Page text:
Moving on to main positive points, I like the way the movie tried to break with traditions and formulas. The biggest complaint about The Force Awakens was that it was a direct copy of A New Hope. You can’t really make similar accusations against Last Jedi; it is genuinely different from other Star Wars films. Of course what was different in this film wasn’t always necessarily good, but here I’d like to concentrate on what I feel worked.

For me, the best innovation here was the theme of letting go of the past, even killing it if necessary. Believe me, when your whole life revolves around Russia, Ukraine, and Eastern Europe, the idea of killing the past is veeeeery attractive. One of the biggest problems with modern Star Wars is of course fan service. I’ve already mentioned TFA, but some people felt that Rogue One  was nothing but fan service as well. The prequels can also be looked at as fan service in the way they incorporate characters from the original trilogy that never needed to be involved in that story. Why, for example, does Boba Fett (a young clone of his father Jengo) have to be involved with such a monumental event in the history of the Republic? Remember how we meet Boba Fett in Empire? He’s there with a bunch of other bounty hunters. He’s not singled out except when Vader tells him “No disintegration.” Is that how you’d treat the son of the guy whose DNA built the whole clone army that you used to fight with for years?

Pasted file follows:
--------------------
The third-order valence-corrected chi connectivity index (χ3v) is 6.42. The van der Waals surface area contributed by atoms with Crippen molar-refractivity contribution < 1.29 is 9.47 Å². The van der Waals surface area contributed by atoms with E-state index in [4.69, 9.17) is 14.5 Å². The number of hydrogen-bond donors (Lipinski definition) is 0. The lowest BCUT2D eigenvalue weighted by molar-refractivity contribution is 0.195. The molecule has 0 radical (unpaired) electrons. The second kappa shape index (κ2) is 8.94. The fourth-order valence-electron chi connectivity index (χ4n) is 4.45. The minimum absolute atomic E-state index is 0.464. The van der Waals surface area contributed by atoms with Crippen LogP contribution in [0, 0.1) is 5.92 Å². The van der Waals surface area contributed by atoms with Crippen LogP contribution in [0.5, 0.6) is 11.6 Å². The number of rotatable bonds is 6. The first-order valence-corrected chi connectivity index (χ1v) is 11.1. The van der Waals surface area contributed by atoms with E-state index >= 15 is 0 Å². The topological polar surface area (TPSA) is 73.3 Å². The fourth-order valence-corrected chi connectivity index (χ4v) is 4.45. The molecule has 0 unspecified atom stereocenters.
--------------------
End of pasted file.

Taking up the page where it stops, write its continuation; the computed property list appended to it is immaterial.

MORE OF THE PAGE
Some of the complaints about Last Jedi are basically whining about how different everything is. “But Luke Skywalker is old and cynical and he’s not heroic anymore!” Excuse me what did you expect? Was he supposed to hop in his X-Wing and take out the First Order forces with a well-placed pair of proton torpedoes? Wasn’t copying things from A New Hope the reason you whined about Force Awakens?